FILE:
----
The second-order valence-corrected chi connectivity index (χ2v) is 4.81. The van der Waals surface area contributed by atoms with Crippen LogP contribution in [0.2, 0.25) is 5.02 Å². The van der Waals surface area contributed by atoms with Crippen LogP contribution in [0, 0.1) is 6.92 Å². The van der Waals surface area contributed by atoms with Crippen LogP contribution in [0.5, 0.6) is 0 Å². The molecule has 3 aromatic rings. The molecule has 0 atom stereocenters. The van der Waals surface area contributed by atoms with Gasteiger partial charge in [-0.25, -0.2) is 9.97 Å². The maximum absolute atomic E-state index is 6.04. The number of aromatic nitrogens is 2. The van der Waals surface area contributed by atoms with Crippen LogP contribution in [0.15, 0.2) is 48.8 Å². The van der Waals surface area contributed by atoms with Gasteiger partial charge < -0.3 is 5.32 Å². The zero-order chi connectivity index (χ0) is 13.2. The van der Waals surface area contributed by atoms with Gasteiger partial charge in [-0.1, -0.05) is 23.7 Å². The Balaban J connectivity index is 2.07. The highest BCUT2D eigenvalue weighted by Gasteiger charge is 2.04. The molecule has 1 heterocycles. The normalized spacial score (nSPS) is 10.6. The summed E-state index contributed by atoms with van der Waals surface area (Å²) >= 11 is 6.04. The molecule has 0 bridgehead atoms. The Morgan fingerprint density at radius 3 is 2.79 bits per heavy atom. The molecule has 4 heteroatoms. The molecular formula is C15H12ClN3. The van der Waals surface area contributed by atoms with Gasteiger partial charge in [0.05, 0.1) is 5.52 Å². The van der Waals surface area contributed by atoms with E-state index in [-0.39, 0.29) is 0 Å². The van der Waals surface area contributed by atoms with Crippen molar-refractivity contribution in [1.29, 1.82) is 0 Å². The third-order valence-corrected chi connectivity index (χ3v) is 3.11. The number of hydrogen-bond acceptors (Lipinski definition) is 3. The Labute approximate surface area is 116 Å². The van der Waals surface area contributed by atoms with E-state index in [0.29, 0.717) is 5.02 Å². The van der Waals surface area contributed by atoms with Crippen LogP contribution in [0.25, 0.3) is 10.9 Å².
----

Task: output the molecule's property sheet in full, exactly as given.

The second-order valence-corrected chi connectivity index (χ2v) is 4.81. The van der Waals surface area contributed by atoms with Crippen LogP contribution in [0.2, 0.25) is 5.02 Å². The van der Waals surface area contributed by atoms with Crippen LogP contribution in [0, 0.1) is 6.92 Å². The van der Waals surface area contributed by atoms with Crippen LogP contribution in [0.5, 0.6) is 0 Å². The molecule has 3 aromatic rings. The molecule has 0 atom stereocenters. The van der Waals surface area contributed by atoms with Gasteiger partial charge in [-0.25, -0.2) is 9.97 Å². The maximum absolute atomic E-state index is 6.04. The number of aromatic nitrogens is 2. The van der Waals surface area contributed by atoms with Crippen LogP contribution in [0.15, 0.2) is 48.8 Å². The van der Waals surface area contributed by atoms with Gasteiger partial charge < -0.3 is 5.32 Å². The zero-order chi connectivity index (χ0) is 13.2. The van der Waals surface area contributed by atoms with Gasteiger partial charge in [-0.1, -0.05) is 23.7 Å². The Balaban J connectivity index is 2.07. The highest BCUT2D eigenvalue weighted by Gasteiger charge is 2.04. The molecule has 1 heterocycles. The normalized spacial score (nSPS) is 10.6. The summed E-state index contributed by atoms with van der Waals surface area (Å²) >= 11 is 6.04. The molecule has 0 bridgehead atoms. The Morgan fingerprint density at radius 3 is 2.79 bits per heavy atom. The molecule has 4 heteroatoms. The molecular formula is C15H12ClN3. The van der Waals surface area contributed by atoms with Gasteiger partial charge in [0.05, 0.1) is 5.52 Å². The van der Waals surface area contributed by atoms with E-state index in [-0.39, 0.29) is 0 Å². The van der Waals surface area contributed by atoms with Crippen molar-refractivity contribution in [1.29, 1.82) is 0 Å². The third-order valence-corrected chi connectivity index (χ3v) is 3.11. The number of hydrogen-bond acceptors (Lipinski definition) is 3. The Labute approximate surface area is 116 Å². The van der Waals surface area contributed by atoms with E-state index in [0.29, 0.717) is 5.02 Å². The van der Waals surface area contributed by atoms with Crippen LogP contribution in [0.25, 0.3) is 10.9 Å².